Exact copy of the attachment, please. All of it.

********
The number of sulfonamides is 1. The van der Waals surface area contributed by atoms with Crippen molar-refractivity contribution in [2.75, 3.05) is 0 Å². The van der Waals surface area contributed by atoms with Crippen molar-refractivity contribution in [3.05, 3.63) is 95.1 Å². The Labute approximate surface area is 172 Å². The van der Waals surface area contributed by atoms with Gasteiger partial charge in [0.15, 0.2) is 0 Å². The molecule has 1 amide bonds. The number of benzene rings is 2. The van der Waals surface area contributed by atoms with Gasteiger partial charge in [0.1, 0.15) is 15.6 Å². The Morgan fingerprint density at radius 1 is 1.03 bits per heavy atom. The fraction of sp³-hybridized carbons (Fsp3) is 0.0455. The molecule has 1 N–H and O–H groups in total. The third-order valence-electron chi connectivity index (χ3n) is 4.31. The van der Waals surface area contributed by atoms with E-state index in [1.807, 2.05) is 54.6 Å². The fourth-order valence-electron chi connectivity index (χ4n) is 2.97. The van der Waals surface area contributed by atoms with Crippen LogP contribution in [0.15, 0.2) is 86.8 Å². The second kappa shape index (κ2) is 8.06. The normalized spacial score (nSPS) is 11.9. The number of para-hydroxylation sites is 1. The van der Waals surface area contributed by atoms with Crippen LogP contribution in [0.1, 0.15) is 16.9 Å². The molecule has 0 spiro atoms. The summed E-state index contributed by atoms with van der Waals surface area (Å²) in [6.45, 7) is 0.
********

The number of sulfonamides is 1. The van der Waals surface area contributed by atoms with Crippen molar-refractivity contribution in [2.75, 3.05) is 0 Å². The van der Waals surface area contributed by atoms with Crippen molar-refractivity contribution in [3.05, 3.63) is 95.1 Å². The Labute approximate surface area is 172 Å². The van der Waals surface area contributed by atoms with Gasteiger partial charge in [0.15, 0.2) is 0 Å². The molecule has 1 amide bonds. The number of benzene rings is 2. The van der Waals surface area contributed by atoms with Gasteiger partial charge in [0.1, 0.15) is 15.6 Å². The Morgan fingerprint density at radius 1 is 1.03 bits per heavy atom. The fraction of sp³-hybridized carbons (Fsp3) is 0.0455. The molecule has 1 N–H and O–H groups in total. The third-order valence-electron chi connectivity index (χ3n) is 4.31. The van der Waals surface area contributed by atoms with E-state index in [1.807, 2.05) is 54.6 Å². The fourth-order valence-electron chi connectivity index (χ4n) is 2.97. The van der Waals surface area contributed by atoms with Crippen LogP contribution in [0.15, 0.2) is 86.8 Å². The second kappa shape index (κ2) is 8.06. The normalized spacial score (nSPS) is 11.9. The number of para-hydroxylation sites is 1. The van der Waals surface area contributed by atoms with Crippen LogP contribution in [0.1, 0.15) is 16.9 Å². The molecule has 0 spiro atoms. The summed E-state index contributed by atoms with van der Waals surface area (Å²) in [6.45, 7) is 0.